Nevertheless, this is a good move; allow me to explain. Qi wireless charging has been on Android phones as old as the Nexus 4 from 2012. It’s not exactly wireless because the charging pad/mat/stand needs to be connected to a wall adapter by wire. And it charges much slower than a wired charging; 30 minutes on a 7.5W Qi charging pad adds only 20 percent battery to an iPhone 8 Plus. A fast charger can add a considerable 50 percent battery in the same time.
So why is this a good feature to have? Although not truly wireless, it is convenient to just keep the phone on a Qi charger than plugging/unplugging the wire every time. With Apple adopting Qi, the standard has received the shot in the arm it needed for wider adoption. Hopefully more desks, side-tables, and car cubby holes around the world will come with Qi chargers built-in. Your smartphone is probably sitting on a desk right now; it could have just as well be resting on a wireless charging pad, slowly gaining power instead of losing it. Lastly, slow charging won’t matter when you’re charging overnight.
Since long, Sony made “water and dust proof” a tentpole feature of several Xperia smartphones. But boasting about how consumers could use their phones to shoot videos underwater somewhat backfired with a class action lawsuit. Samsung has been waterproofing their high-end phones since 2014 starting with the Galaxy S5.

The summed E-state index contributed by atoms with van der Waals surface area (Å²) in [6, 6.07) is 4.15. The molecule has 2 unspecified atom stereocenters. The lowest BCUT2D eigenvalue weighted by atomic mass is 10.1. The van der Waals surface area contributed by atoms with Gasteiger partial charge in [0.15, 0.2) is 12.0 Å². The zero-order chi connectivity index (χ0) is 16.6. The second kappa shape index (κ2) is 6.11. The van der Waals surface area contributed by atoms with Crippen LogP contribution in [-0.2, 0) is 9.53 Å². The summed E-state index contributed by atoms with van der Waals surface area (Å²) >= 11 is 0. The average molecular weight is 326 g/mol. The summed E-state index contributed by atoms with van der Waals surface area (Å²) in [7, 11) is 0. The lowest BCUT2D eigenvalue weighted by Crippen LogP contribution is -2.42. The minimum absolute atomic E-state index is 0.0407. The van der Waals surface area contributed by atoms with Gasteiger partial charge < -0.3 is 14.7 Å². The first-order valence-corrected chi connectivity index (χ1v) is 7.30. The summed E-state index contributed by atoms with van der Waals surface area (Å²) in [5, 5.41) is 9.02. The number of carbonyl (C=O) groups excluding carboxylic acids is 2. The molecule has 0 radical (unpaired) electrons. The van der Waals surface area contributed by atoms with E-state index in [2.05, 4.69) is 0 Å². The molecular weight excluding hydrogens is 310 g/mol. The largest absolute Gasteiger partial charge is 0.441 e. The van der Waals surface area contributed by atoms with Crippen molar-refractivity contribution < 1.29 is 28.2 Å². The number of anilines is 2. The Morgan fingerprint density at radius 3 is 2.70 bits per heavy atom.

At the time, one wondered if Apple had financial motivations to refrain iPhones from being certified with an IP (Ingress Protection) rating. Since 2011, AppleCare+ covered accidental damage to iPhones including water damage (at a $49 service fee for each incident). Apple finally introduced IP67 water and dust resistance since the iPhone 7 models last year.
But instead of motivating users to dunk their iPhones in liquids, Apple absolves all responsibility for any liquid damage. Still, I’m glad the iPhones of today come with this layer of protection, for those unfortunate times your phone accidentally goes for a swim.
In the past, iPhones never felt slow to charge because their battery size used to be comparatively smaller than competing Android phones. For example, the bundled 5W charger on an iPhone 5s was powerful enough to charge the 1,560mAh battery in it. That changed with Plus-sized iPhones, where that 5W charger started feeling too slow, as it would take nearly 3 hours to charge it from zero to one hundred percent.